This is a flawed premise; it presumes that romance is something they section off, that exists in some parts of their life and not others, and this is not the case. One of the things that surprises Kaoru the most about her marriage to Kenshin, in fact, is how much love is involved - not that she thought he didn’t love her (how could she, after all that had happened?), but she’s heard from other women what marriage can be like - that it’s work, that it’s hard and dry and men change, afterward - women, too - but you carry on.
And given how reserved he is, she hadn’t really expected much to change, and she’d expected that those changes that did happen would be small, contained to private moments. And it’s true that he’s not much more demonstrative in public than he ever was, but…
When she wakes up most mornings, there’s a cup of tea waiting by her bed, and when she pads into the kitchen (Yahiko will be along soon, but not yet; now the morning is still and new and theirs) he somehow always knows she’s coming and turns as she enters, smiling. At first she wasn’t quite sure of herself, but as time passes she stops hesitating and steps up to kiss him, softly; he kisses her back and presses his forehead to hers, whispering good morning.
Their days pass as days always do, training and laundry and errands to run, but she knows, now, when he’s watching her (I was always watching you, he told her once, shyly, I just never let you know) and she watches back, greedy for the lean grace of his form the way he is for the hard curves of hers. He knows when she’s watching, too, and every now and then their eyes meet, bright with love and wanting.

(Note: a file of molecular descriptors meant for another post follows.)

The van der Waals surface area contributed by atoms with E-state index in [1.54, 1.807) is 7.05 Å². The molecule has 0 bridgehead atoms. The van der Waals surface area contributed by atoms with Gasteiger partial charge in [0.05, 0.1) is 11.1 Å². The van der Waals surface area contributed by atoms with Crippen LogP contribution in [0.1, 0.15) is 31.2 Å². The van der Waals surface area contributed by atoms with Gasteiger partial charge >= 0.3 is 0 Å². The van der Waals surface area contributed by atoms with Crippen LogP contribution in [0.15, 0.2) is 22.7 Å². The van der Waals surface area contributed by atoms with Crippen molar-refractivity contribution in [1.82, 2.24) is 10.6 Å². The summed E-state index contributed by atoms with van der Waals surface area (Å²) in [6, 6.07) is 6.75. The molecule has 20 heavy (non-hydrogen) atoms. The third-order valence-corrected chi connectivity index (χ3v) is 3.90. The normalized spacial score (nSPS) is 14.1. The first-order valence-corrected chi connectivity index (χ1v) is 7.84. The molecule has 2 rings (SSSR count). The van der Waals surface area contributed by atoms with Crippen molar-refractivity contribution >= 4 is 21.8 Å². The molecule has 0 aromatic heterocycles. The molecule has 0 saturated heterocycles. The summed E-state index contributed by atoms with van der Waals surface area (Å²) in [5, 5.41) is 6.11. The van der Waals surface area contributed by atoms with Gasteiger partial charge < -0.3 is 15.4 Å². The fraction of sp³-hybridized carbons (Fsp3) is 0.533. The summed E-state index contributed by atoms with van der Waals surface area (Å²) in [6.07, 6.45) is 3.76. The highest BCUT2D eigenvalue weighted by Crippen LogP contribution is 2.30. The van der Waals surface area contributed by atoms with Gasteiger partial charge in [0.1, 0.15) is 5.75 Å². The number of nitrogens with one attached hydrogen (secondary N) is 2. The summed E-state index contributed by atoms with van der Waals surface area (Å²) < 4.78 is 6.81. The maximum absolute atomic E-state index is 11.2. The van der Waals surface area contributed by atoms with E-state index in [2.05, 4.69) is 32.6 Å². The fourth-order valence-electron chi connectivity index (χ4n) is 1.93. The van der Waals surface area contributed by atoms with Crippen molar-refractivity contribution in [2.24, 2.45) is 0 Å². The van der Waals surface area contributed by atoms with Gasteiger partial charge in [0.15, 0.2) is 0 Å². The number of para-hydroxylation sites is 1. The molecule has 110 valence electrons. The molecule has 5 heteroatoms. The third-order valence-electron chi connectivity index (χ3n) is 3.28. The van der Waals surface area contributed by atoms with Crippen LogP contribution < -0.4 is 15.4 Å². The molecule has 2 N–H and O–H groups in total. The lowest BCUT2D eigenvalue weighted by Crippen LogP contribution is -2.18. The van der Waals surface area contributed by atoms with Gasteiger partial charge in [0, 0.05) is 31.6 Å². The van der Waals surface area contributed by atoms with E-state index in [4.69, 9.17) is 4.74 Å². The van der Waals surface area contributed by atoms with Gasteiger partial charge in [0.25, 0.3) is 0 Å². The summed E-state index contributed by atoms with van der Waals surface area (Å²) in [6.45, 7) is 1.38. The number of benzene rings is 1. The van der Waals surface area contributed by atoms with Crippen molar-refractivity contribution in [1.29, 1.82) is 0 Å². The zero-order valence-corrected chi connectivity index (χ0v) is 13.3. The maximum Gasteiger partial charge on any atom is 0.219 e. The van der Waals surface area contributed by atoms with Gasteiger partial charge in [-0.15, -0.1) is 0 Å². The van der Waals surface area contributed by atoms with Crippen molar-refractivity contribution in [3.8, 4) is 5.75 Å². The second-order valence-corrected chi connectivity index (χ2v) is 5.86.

(I was watching you too, she’d confessed back, and he’d hugged her close and smiled.)
They eat lunch together, when they can, and their hands twine briefly together when they do.
Dinner is variable: home alone, home with friends, home at a friend’s, the Akabeko… what never changes is that they sit together, knees touching even as their upper bodies stay politely apart, and sometimes his hand will stroke her lower back, or her fingers will trace the knobs of his spine, and everyone pretends, politely, not to notice.
(there’s a clique of women in the market with bitter lips like lemons who take great pleasure in watching them and waiting for Kaoru’s happiness to end, for the day that she starts walking three steps behind as an obedient wife should. It never comes; the women click their tongues and decide that she’s a harridan, but no one cares what they have to say)
After dinner they sit together, drinking tea, and sometimes they talk and sometimes they don’t, but always, eventually, they kiss - soft and sweet and growing fiercer, tasting tea on each other’s lips. Sometimes they make love, and sometimes they only kiss, but always they stumble and tug each other into their bedroom, into their shared bed, and they drift off to sleep entangled in one another, his head tucked close in the curve of her neck.